Apr. 6, 2015 | By Simon

Among some of the better 3D printing-based projects we’ve seen over the past few years have been those that combine the 3D printed housings with various other electronic systems or microcontrollers that enable the project to have functions that rival those of mass-manufactured goods.  So far, we’ve seen this be done with everything from smartphones and laptop computers to smart door locks and even a Spotify-streaming toy bear.  To put it simply, while these projects may require more hardware components up-front (and perhaps a little extra skill), their functionalities are undeniable more useful.  

Among other recent projects that utilize a computer or other microcontroller to bring a 3D print to life is the Multi-Purpose Talking Robot Platform that was recently shared by Instructables user  ‘hobbyman’.

“This is a bulldozer, tank, robot, digger toy or a serious robot platform and maybe some other things. I mean it is a bit modular,” writes hobbyman on his Instructables page.  

“The electronics and code I've provided makes it run, remote-controlled by pc via a Bluetooth link and yes; it talks.”

The modular robot or toy platform is essentially built off of a chassis that enables the user to add any number of 3D printed toy housings to it ranging from the aforementioned bulldozer, tank, digger toy or anything else that a user wants to program it as using the code that was generously provided by hobbyman.  While the build instructions are located on the Instructables page, all of the necessary STL files for downloading and 3D printing the assembly components are located on the project's Thingiverse page.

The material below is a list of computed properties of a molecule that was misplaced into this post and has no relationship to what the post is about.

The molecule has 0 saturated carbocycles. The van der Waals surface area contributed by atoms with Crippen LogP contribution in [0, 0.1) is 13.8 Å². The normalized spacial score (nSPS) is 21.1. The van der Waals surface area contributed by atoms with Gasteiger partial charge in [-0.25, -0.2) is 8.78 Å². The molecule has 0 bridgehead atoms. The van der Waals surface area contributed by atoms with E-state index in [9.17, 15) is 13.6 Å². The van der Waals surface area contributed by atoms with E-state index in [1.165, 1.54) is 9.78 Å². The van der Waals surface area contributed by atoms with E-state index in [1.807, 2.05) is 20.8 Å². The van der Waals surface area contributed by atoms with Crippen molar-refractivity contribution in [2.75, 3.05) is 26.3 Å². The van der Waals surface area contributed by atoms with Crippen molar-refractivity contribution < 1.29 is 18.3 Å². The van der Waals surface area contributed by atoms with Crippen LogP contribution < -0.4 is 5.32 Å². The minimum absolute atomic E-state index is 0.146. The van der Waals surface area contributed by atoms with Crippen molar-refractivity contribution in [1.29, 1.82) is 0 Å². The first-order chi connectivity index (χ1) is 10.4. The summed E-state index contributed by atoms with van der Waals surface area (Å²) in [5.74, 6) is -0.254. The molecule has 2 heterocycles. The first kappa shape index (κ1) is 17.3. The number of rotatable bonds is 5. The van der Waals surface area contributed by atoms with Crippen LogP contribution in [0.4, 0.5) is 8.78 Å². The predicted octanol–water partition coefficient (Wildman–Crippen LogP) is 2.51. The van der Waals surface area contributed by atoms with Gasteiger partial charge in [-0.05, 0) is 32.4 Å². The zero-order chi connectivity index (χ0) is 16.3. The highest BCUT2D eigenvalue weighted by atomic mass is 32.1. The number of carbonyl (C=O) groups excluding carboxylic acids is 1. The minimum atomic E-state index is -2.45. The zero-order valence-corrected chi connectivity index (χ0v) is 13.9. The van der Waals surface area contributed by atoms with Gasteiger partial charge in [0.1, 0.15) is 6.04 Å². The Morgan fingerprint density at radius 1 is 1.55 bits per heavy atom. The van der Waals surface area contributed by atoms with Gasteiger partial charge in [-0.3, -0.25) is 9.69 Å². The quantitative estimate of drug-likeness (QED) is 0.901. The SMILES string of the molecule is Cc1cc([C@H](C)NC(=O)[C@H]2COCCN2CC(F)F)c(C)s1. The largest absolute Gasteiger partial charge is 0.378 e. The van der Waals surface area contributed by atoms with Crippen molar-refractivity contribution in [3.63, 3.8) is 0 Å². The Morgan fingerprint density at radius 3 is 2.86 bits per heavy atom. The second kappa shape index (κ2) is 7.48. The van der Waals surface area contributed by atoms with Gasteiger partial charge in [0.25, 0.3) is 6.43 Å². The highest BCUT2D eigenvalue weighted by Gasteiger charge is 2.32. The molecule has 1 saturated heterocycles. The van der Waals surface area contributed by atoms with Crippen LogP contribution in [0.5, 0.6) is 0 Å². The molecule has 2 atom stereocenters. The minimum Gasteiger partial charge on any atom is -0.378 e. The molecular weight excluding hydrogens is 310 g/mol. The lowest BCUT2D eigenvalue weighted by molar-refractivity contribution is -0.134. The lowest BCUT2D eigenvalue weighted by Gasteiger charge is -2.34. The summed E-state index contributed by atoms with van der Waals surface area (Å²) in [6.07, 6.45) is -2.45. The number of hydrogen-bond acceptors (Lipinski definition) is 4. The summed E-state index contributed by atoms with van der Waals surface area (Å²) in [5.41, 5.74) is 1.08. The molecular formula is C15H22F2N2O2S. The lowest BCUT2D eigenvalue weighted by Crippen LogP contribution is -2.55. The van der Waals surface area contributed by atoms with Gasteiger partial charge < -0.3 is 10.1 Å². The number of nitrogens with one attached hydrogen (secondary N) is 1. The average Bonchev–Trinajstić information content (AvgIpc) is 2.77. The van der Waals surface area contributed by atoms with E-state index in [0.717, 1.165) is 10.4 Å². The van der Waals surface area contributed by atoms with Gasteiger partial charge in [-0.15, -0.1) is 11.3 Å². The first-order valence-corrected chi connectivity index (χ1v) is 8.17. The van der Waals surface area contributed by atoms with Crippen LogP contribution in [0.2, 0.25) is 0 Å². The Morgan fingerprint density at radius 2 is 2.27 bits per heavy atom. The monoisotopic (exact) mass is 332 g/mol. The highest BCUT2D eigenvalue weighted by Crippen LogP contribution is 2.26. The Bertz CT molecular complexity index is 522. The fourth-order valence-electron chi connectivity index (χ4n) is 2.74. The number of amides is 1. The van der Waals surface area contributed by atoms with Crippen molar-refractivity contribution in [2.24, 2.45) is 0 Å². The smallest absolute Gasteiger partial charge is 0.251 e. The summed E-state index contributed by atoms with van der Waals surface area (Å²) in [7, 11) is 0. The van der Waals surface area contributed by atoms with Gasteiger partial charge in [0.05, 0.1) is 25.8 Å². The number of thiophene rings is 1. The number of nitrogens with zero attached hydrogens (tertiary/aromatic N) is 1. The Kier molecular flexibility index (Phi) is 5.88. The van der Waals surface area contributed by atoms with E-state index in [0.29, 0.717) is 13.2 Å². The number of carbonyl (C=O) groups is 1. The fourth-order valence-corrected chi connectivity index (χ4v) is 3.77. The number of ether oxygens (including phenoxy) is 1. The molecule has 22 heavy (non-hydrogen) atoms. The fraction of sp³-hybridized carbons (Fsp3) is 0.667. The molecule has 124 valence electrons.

The chassis is designed with the dimensions of geared DC mini motors in-mind (which can be purchased from a variety of different sources) and consists of a mechanism located at the center that is able to control various functions of the different toys, as tested.  

In designing the modular platform, hobbyman designed the components for ease of fabrication using a 3D printer with a straightforward assembly process; once the necessary parts have been printed, the build starts with the central control mechanism at the center of the chassis and depending on what the project goal is, the rest of the body is created around the chassis assembly.  

Among other features that the modular toy is capable of is incorporating the use of a bicycle chain to the wheels in order to create a tank or a digger that can be made by attaching arms and a connecting bucket, which is capable of being operated via an RC servo unit and operated robotically.  

As for making the finished robot talk, hobbyman has supplied interested users with the necessary HEX file that includes voices downloaded online from the popular Warcraft video game.  In total, the robot toy is able to talk with custom speech, obey orders sent through Bluetooth and is capable of being expanded to offer more functions depending on the end goal of the creator.   


Finally, to control the robot, the Bluestick Control app for Android is used and is capable of directing the robot using an Android device and a serial terminal program via PC.

While the project appears to be slightly time-consuming, its abilities to be shapeshifted into any other number of talking RC-controlled toys makes it a perfect example of what can be done with some simple programming knowledge and a 3D printer.  

For the full build instructions, be sure to check out the project over on Instructables.  



Posted in 3D Printer Applications


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